Back in the day, I wrote research papers about investment practice. One example concerned how asset owners could better evaluate the investment performance of their asset managers. As I still like the idea, I thought that I’d share it with you, given that the materials are already in the public domain.
The idea is pretty simple, which I’ll outline below. If you want the details, check out the formal paper, via SSRN. For a more accessible introduction, I’d recommend the video below that was taken at the International Congress of Actuaries in 2014.
In short, a key mantra of investment advisors is that asset owners should ignore the performance of their asset manager. Whether the manager has outperformed for you or not, it is claimed, is irrelevant to how you should expect them to perform in the future. However, a key idea in statistics, called Bayesian thinking, suggests the opposite: that you should use any new information you get about something to update your thinking on it.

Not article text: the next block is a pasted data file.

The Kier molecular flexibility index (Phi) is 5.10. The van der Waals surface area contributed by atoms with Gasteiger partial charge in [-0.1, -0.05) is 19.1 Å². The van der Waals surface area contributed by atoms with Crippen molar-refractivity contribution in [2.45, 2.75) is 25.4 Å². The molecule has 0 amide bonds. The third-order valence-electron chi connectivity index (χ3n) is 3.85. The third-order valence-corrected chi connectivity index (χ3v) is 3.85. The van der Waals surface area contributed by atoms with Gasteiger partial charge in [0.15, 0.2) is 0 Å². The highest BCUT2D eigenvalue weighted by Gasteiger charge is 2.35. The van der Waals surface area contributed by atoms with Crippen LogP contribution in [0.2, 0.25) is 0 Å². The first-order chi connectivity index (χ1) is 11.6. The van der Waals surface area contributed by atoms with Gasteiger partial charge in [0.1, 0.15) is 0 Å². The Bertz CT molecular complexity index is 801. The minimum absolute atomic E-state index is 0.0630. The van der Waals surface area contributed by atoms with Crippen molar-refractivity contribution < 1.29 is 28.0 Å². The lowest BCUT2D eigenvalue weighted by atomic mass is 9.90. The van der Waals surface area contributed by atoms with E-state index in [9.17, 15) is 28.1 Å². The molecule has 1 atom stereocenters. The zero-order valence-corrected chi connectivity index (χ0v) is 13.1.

In this work, I therefore used Bayesian thinking to understand the advice that asset owners should get. It turns out that this advice makes common sense, particularly when paired with an understanding of whether the asset manager has some longer-term cyclicality in their performance.
And here’s that video that I mentioned: